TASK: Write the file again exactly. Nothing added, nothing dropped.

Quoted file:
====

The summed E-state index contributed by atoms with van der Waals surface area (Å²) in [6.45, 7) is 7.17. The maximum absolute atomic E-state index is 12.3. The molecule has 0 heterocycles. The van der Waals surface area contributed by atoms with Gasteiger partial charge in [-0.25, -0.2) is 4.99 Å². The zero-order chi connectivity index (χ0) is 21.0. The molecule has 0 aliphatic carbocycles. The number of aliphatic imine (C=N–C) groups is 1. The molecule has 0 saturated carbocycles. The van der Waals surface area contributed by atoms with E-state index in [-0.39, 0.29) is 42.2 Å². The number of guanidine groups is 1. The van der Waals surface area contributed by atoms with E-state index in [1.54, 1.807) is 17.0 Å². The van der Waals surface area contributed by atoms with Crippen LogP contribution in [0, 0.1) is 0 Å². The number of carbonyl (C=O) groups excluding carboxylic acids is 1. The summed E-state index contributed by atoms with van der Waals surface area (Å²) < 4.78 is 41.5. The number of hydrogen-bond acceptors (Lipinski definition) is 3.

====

The summed E-state index contributed by atoms with van der Waals surface area (Å²) in [6.45, 7) is 7.17. The maximum absolute atomic E-state index is 12.3. The molecule has 0 heterocycles. The van der Waals surface area contributed by atoms with Gasteiger partial charge in [-0.25, -0.2) is 4.99 Å². The zero-order chi connectivity index (χ0) is 21.0. The molecule has 0 aliphatic carbocycles. The number of aliphatic imine (C=N–C) groups is 1. The molecule has 0 saturated carbocycles. The van der Waals surface area contributed by atoms with E-state index in [-0.39, 0.29) is 42.2 Å². The number of guanidine groups is 1. The van der Waals surface area contributed by atoms with E-state index in [1.54, 1.807) is 17.0 Å². The van der Waals surface area contributed by atoms with Crippen LogP contribution in [0, 0.1) is 0 Å². The number of carbonyl (C=O) groups excluding carboxylic acids is 1. The summed E-state index contributed by atoms with van der Waals surface area (Å²) < 4.78 is 41.5. The number of hydrogen-bond acceptors (Lipinski definition) is 3.